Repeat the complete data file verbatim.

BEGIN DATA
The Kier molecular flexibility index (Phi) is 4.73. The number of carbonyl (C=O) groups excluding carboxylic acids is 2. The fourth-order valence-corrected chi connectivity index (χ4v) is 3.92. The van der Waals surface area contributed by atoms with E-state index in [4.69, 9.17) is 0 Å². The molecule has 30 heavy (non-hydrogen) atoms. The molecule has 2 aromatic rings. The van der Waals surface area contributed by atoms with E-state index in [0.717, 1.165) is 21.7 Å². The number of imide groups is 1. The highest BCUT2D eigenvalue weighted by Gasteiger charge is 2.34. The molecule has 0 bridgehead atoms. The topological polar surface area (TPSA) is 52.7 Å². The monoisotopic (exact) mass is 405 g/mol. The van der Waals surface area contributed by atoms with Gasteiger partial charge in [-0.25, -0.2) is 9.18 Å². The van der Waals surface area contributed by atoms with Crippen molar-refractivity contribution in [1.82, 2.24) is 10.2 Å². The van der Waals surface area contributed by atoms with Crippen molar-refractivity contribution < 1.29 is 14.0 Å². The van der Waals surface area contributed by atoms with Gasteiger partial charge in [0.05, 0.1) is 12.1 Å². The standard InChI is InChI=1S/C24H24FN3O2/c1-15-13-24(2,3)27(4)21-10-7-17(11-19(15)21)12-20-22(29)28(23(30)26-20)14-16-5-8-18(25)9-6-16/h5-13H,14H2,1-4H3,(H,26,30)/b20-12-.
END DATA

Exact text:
The Kier molecular flexibility index (Phi) is 4.73. The number of carbonyl (C=O) groups excluding carboxylic acids is 2. The fourth-order valence-corrected chi connectivity index (χ4v) is 3.92. The van der Waals surface area contributed by atoms with E-state index in [4.69, 9.17) is 0 Å². The molecule has 30 heavy (non-hydrogen) atoms. The molecule has 2 aromatic rings. The van der Waals surface area contributed by atoms with E-state index in [0.717, 1.165) is 21.7 Å². The number of imide groups is 1. The highest BCUT2D eigenvalue weighted by Gasteiger charge is 2.34. The molecule has 0 bridgehead atoms. The topological polar surface area (TPSA) is 52.7 Å². The monoisotopic (exact) mass is 405 g/mol. The van der Waals surface area contributed by atoms with Gasteiger partial charge in [-0.25, -0.2) is 9.18 Å². The van der Waals surface area contributed by atoms with Crippen molar-refractivity contribution in [1.82, 2.24) is 10.2 Å². The van der Waals surface area contributed by atoms with Crippen molar-refractivity contribution < 1.29 is 14.0 Å². The van der Waals surface area contributed by atoms with Gasteiger partial charge in [0.05, 0.1) is 12.1 Å². The standard InChI is InChI=1S/C24H24FN3O2/c1-15-13-24(2,3)27(4)21-10-7-17(11-19(15)21)12-20-22(29)28(23(30)26-20)14-16-5-8-18(25)9-6-16/h5-13H,14H2,1-4H3,(H,26,30)/b20-12-.